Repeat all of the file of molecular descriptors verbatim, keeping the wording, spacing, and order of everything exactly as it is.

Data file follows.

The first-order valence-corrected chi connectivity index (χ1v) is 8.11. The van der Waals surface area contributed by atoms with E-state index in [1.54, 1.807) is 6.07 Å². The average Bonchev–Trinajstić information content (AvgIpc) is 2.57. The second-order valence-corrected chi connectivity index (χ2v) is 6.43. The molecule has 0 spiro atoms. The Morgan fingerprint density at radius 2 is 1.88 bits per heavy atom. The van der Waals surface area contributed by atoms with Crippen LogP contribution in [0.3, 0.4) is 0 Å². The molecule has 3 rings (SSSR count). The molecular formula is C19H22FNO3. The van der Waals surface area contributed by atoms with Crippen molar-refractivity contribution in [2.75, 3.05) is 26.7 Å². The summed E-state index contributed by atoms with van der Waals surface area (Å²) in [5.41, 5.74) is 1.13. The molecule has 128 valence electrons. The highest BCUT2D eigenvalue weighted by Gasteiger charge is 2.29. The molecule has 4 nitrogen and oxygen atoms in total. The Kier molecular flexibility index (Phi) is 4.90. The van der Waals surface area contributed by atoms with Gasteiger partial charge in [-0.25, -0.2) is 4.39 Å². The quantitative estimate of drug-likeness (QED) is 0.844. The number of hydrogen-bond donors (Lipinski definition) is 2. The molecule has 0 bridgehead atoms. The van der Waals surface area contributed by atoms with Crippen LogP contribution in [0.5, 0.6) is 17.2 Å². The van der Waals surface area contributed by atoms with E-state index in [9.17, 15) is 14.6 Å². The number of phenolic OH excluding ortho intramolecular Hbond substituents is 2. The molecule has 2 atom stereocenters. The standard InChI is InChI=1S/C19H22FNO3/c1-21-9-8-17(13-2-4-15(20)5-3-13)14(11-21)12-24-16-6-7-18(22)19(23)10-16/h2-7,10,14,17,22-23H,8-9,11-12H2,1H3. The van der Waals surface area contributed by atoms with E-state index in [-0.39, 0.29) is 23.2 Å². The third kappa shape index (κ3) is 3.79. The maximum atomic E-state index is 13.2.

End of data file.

The first-order valence-corrected chi connectivity index (χ1v) is 8.11. The van der Waals surface area contributed by atoms with E-state index in [1.54, 1.807) is 6.07 Å². The average Bonchev–Trinajstić information content (AvgIpc) is 2.57. The second-order valence-corrected chi connectivity index (χ2v) is 6.43. The molecule has 0 spiro atoms. The Morgan fingerprint density at radius 2 is 1.88 bits per heavy atom. The van der Waals surface area contributed by atoms with Crippen LogP contribution in [0.3, 0.4) is 0 Å². The molecule has 3 rings (SSSR count). The molecular formula is C19H22FNO3. The van der Waals surface area contributed by atoms with Crippen molar-refractivity contribution in [2.75, 3.05) is 26.7 Å². The summed E-state index contributed by atoms with van der Waals surface area (Å²) in [5.41, 5.74) is 1.13. The molecule has 128 valence electrons. The highest BCUT2D eigenvalue weighted by Gasteiger charge is 2.29. The molecule has 4 nitrogen and oxygen atoms in total. The Kier molecular flexibility index (Phi) is 4.90. The van der Waals surface area contributed by atoms with Gasteiger partial charge in [-0.25, -0.2) is 4.39 Å². The quantitative estimate of drug-likeness (QED) is 0.844. The number of hydrogen-bond donors (Lipinski definition) is 2. The molecule has 0 bridgehead atoms. The van der Waals surface area contributed by atoms with Crippen LogP contribution in [0.5, 0.6) is 17.2 Å². The van der Waals surface area contributed by atoms with E-state index in [9.17, 15) is 14.6 Å². The number of phenolic OH excluding ortho intramolecular Hbond substituents is 2. The molecule has 2 atom stereocenters. The standard InChI is InChI=1S/C19H22FNO3/c1-21-9-8-17(13-2-4-15(20)5-3-13)14(11-21)12-24-16-6-7-18(22)19(23)10-16/h2-7,10,14,17,22-23H,8-9,11-12H2,1H3. The van der Waals surface area contributed by atoms with E-state index in [-0.39, 0.29) is 23.2 Å². The third kappa shape index (κ3) is 3.79. The maximum atomic E-state index is 13.2.